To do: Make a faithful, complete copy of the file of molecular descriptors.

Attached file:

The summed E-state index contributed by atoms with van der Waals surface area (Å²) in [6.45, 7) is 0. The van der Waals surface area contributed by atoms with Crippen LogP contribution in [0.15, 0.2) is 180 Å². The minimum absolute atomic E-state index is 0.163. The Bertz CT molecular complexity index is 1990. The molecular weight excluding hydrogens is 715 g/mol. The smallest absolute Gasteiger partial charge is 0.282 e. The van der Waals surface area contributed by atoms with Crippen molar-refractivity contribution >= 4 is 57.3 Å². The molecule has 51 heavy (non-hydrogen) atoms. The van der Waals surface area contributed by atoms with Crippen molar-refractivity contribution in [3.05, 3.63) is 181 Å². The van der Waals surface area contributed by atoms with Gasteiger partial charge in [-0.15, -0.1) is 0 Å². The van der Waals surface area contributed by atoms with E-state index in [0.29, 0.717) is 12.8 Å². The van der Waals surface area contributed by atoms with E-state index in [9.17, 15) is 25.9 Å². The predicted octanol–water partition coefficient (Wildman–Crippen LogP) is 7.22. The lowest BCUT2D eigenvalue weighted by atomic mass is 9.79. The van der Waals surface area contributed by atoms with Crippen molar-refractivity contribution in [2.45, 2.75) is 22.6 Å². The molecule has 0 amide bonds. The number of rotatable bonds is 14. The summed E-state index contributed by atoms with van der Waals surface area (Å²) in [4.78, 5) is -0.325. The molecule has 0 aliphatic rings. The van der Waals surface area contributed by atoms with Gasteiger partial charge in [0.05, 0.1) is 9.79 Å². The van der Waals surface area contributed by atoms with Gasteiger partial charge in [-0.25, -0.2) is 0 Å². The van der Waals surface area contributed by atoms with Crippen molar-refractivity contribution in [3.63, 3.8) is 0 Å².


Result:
The summed E-state index contributed by atoms with van der Waals surface area (Å²) in [6.45, 7) is 0. The van der Waals surface area contributed by atoms with Crippen LogP contribution in [0.15, 0.2) is 180 Å². The minimum absolute atomic E-state index is 0.163. The Bertz CT molecular complexity index is 1990. The molecular weight excluding hydrogens is 715 g/mol. The smallest absolute Gasteiger partial charge is 0.282 e. The van der Waals surface area contributed by atoms with Crippen molar-refractivity contribution >= 4 is 57.3 Å². The molecule has 51 heavy (non-hydrogen) atoms. The van der Waals surface area contributed by atoms with Crippen molar-refractivity contribution in [3.05, 3.63) is 181 Å². The van der Waals surface area contributed by atoms with Gasteiger partial charge in [-0.15, -0.1) is 0 Å². The van der Waals surface area contributed by atoms with E-state index in [0.29, 0.717) is 12.8 Å². The van der Waals surface area contributed by atoms with E-state index in [9.17, 15) is 25.9 Å². The predicted octanol–water partition coefficient (Wildman–Crippen LogP) is 7.22. The lowest BCUT2D eigenvalue weighted by atomic mass is 9.79. The van der Waals surface area contributed by atoms with Crippen molar-refractivity contribution in [2.45, 2.75) is 22.6 Å². The molecule has 0 amide bonds. The number of rotatable bonds is 14. The summed E-state index contributed by atoms with van der Waals surface area (Å²) in [4.78, 5) is -0.325. The molecule has 0 aliphatic rings. The van der Waals surface area contributed by atoms with Gasteiger partial charge in [0.05, 0.1) is 9.79 Å². The van der Waals surface area contributed by atoms with Gasteiger partial charge in [-0.25, -0.2) is 0 Å². The van der Waals surface area contributed by atoms with Crippen molar-refractivity contribution in [3.63, 3.8) is 0 Å².